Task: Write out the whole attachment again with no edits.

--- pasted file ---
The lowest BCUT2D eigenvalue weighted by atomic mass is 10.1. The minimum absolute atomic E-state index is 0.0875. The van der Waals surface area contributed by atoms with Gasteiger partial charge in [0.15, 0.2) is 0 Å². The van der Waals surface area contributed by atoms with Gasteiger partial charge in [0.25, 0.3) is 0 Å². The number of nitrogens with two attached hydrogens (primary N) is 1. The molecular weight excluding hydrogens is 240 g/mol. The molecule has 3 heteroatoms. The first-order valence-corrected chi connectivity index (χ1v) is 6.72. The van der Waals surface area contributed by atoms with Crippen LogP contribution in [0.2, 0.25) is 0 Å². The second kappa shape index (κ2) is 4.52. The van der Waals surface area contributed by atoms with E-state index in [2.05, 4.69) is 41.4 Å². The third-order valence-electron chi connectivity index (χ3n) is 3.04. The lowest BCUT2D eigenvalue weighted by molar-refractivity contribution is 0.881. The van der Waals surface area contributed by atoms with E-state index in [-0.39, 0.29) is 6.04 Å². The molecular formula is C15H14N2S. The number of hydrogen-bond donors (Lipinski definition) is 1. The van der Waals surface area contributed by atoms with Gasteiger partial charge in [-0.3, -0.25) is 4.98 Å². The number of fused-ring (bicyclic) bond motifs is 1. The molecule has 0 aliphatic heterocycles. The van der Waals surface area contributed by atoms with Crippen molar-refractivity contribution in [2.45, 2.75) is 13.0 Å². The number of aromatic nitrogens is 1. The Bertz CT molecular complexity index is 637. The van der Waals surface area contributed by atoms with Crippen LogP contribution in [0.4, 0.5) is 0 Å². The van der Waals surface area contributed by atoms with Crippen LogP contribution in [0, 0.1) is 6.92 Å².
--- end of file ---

The lowest BCUT2D eigenvalue weighted by atomic mass is 10.1. The minimum absolute atomic E-state index is 0.0875. The van der Waals surface area contributed by atoms with Gasteiger partial charge in [0.15, 0.2) is 0 Å². The van der Waals surface area contributed by atoms with Gasteiger partial charge in [0.25, 0.3) is 0 Å². The number of nitrogens with two attached hydrogens (primary N) is 1. The molecular weight excluding hydrogens is 240 g/mol. The molecule has 3 heteroatoms. The first-order valence-corrected chi connectivity index (χ1v) is 6.72. The van der Waals surface area contributed by atoms with Crippen LogP contribution in [0.2, 0.25) is 0 Å². The second kappa shape index (κ2) is 4.52. The van der Waals surface area contributed by atoms with E-state index in [2.05, 4.69) is 41.4 Å². The third-order valence-electron chi connectivity index (χ3n) is 3.04. The lowest BCUT2D eigenvalue weighted by molar-refractivity contribution is 0.881. The van der Waals surface area contributed by atoms with E-state index in [-0.39, 0.29) is 6.04 Å². The molecular formula is C15H14N2S. The number of hydrogen-bond donors (Lipinski definition) is 1. The van der Waals surface area contributed by atoms with Gasteiger partial charge in [-0.3, -0.25) is 4.98 Å². The number of fused-ring (bicyclic) bond motifs is 1. The molecule has 0 aliphatic heterocycles. The van der Waals surface area contributed by atoms with Crippen molar-refractivity contribution in [2.45, 2.75) is 13.0 Å². The number of aromatic nitrogens is 1. The Bertz CT molecular complexity index is 637. The van der Waals surface area contributed by atoms with Crippen LogP contribution in [0.4, 0.5) is 0 Å². The van der Waals surface area contributed by atoms with Crippen LogP contribution in [0, 0.1) is 6.92 Å².